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  |   2006   |   2007   |   2008
 

After a lengthy 6 month wait, our applied-for septic permit was finally approved. We also found that even though we were reconstructing an historical building, we would be required to follow strict N.C. building codes. This would present quit a challenge as we were determined to keep the true historical nature of the log cabin as close as possible.

Local General Contractor, Tommy Shafer (photo on left), was hired to oversee the project. He began by laying a foundation just beyond the barn and looking towads the area where eventually we will build a "farm house" to live in.

postscript: A great deal of credit for the success of this project is due to Tommy's diligence and hard work!

First of June, 2006  


Cabin Creek Log Homes delivered the logs as contracted.


The sill logs were fastened to the foundation (per code). Originally they would just have been laid across huge stacked flat stones.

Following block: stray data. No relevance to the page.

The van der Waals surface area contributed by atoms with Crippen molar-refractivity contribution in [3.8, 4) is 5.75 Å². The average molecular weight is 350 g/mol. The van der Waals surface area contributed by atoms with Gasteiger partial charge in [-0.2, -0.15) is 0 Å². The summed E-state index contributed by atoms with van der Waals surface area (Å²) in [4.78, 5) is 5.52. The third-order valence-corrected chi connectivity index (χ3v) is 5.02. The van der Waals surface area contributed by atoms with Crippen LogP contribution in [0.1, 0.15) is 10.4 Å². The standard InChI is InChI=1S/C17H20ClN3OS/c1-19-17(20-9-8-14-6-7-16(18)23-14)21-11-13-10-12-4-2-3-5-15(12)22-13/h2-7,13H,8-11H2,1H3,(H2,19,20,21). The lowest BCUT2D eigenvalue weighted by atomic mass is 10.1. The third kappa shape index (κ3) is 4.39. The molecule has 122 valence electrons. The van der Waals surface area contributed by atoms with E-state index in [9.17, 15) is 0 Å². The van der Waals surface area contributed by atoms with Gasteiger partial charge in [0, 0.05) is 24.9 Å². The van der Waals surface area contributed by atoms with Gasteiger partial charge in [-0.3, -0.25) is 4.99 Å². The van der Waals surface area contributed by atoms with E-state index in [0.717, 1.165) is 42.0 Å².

Some of the logs were re notched to fit the new configuration.

Mike drilled the holes down through the logs as they
were stacked to accommodate the electric lines.
   
Middle of June, 2006  

The two cabins began to take shape. The area between them will later be enclosed and house a bathroom and small laundry closet.

The larger cabin will be a keeping room with sitting around the hearth and a "kitchen area" against the opposite wall. A stairway will lead to a loft with a balcony looking down on the hearth. The smaller cabin will be the bedroom.
   
July, 2006  

We could begin to see the interior coming together.
This is looking into the main cabin through the hearth opening.
The stairs to the loft area has not yet been added.

Side view, you can see into the kitchen-area window. You can see the connector hall (which is actually called a "dogtrot") in the middle, then on the far right is the door side of the bedroom that will have itís own porch
   

I am envisioning the "kitchen area" looking something like my drawing to the left.